Xu et. al. (2014): atomic norm minimization with prior information.
I
Chen and Chi (2013): multi-dimensional frequency estimation via
enhanced matrix completion.
I
Xu et. al. (2013): exact SDP characterization of atomic norm
minimization for high-dimensional frequencies.
References to Atomic Norm and Super Resolution II
I
Tang et. al. (2013): near minimax line spectrum denoising via atomic
norm minimization.
I
Chi and Chen (2013): higher dimensional spectrum estimation using
atomic norm minimization with random sampling.
I
Hua (1992): matrix pencil formulation for multi-dimensional frequencies.
I
Liao and Fannjiang (2014): analysis of the MUSIC algorithm with
separation conditions.
I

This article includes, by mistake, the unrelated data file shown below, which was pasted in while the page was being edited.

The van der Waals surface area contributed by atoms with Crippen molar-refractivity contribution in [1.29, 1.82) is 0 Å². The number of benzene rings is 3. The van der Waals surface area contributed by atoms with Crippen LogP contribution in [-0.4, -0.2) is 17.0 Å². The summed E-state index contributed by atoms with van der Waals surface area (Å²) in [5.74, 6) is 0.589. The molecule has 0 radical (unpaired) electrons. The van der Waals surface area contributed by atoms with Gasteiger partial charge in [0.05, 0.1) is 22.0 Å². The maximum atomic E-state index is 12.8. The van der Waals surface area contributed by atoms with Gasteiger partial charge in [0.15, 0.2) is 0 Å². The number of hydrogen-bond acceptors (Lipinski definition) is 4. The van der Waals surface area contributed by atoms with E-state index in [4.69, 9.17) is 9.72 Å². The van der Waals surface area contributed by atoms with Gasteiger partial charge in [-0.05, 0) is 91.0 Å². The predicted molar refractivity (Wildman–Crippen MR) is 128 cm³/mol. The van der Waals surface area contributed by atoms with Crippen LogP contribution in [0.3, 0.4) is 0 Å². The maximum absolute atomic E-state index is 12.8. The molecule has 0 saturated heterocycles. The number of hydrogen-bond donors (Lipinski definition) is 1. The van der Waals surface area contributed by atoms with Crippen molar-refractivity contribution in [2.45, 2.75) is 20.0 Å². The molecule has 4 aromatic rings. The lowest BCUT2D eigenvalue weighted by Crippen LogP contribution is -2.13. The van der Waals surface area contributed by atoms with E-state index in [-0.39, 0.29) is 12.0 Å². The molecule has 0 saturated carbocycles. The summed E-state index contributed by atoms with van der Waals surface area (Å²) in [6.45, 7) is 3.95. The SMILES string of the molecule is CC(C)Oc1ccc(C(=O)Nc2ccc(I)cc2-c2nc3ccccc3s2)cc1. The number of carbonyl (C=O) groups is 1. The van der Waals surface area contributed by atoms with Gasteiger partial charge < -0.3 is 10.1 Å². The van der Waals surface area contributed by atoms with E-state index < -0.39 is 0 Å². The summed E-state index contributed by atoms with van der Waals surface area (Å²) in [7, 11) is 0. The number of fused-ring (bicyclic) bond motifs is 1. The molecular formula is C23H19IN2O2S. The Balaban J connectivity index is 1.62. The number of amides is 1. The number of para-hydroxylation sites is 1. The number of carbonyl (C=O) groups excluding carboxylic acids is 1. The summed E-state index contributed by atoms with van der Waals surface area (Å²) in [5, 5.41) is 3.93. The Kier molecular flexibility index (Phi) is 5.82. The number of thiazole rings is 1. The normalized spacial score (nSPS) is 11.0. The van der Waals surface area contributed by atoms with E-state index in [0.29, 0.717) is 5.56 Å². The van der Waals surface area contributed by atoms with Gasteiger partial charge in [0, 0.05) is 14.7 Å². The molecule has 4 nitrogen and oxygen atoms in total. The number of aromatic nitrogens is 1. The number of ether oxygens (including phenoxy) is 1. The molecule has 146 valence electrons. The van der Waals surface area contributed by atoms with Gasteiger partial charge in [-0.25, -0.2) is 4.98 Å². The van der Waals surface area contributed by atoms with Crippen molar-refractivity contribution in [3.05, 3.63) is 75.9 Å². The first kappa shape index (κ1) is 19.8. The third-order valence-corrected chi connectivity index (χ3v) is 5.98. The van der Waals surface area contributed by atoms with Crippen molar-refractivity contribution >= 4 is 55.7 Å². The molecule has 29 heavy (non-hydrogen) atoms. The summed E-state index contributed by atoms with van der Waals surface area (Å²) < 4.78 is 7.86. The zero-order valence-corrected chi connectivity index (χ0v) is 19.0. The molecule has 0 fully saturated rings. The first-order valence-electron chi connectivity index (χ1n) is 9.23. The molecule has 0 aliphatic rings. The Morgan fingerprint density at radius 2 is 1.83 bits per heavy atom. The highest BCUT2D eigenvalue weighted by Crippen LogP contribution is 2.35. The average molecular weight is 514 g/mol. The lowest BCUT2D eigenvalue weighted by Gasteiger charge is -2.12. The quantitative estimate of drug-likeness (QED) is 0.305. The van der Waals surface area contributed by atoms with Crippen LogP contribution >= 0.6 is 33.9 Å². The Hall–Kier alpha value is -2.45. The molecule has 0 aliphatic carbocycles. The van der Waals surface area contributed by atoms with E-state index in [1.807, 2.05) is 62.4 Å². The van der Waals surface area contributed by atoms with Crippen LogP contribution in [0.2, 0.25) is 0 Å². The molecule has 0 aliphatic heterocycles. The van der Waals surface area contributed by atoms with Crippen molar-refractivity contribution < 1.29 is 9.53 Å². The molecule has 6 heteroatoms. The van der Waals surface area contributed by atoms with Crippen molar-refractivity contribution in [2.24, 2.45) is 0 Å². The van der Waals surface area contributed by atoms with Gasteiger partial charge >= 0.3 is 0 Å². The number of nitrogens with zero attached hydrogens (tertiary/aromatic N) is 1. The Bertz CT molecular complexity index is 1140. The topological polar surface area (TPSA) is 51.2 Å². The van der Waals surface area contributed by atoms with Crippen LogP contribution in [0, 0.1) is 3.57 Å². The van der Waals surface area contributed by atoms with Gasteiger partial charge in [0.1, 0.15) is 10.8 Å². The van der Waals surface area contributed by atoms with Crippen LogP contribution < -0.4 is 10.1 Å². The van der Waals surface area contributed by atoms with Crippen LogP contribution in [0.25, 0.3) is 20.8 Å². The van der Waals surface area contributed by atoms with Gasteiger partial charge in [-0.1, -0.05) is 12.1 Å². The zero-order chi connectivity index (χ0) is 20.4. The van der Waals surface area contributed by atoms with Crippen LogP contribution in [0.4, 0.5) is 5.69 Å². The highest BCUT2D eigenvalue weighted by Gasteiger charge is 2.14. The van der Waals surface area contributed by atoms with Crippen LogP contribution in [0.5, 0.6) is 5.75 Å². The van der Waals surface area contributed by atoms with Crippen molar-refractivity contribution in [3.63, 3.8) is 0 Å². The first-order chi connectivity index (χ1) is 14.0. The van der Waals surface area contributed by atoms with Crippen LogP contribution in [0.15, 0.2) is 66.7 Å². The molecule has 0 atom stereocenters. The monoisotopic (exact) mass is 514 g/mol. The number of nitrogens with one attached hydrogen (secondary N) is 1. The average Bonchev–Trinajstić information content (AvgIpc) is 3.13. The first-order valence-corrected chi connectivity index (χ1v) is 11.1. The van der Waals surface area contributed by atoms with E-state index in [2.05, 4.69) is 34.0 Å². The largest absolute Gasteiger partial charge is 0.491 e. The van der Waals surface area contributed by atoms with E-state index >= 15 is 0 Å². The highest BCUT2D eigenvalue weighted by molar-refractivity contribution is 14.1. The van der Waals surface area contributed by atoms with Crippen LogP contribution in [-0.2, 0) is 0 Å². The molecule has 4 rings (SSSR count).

Li and Chi (2014): atomic norm for multiple spectral signals.
I
Chi (2015): Guaranteed blind super-resolution with AtomicLift.
I
Yang, Tang and Wakin (2016): blind super-resolution with different
modulations via AtomicLift.
Concluding Remarks
I
Compression, whether by linear maps (e.g, Gaussian) or by subsampling,
has performance consequences for parameter estimation. Fisher
information decreases, CRB increases, and the onset of breakdown
threshold increases.
I
Model mismatch can result in considerable performance degradation,
and therefore sensitivities of CS to model mismatch need to be fully
understood.
I
Recent off-the-grid methods (atomic norm and structured matrix
completion) provide a way forward for a class of problems, where modes
to be estimated respect certain separation or coherence conditions.
These methods are also useful for other problems where traditional
methods cannot be applied.
I
But sub-Rayleigh resolution still eludes us!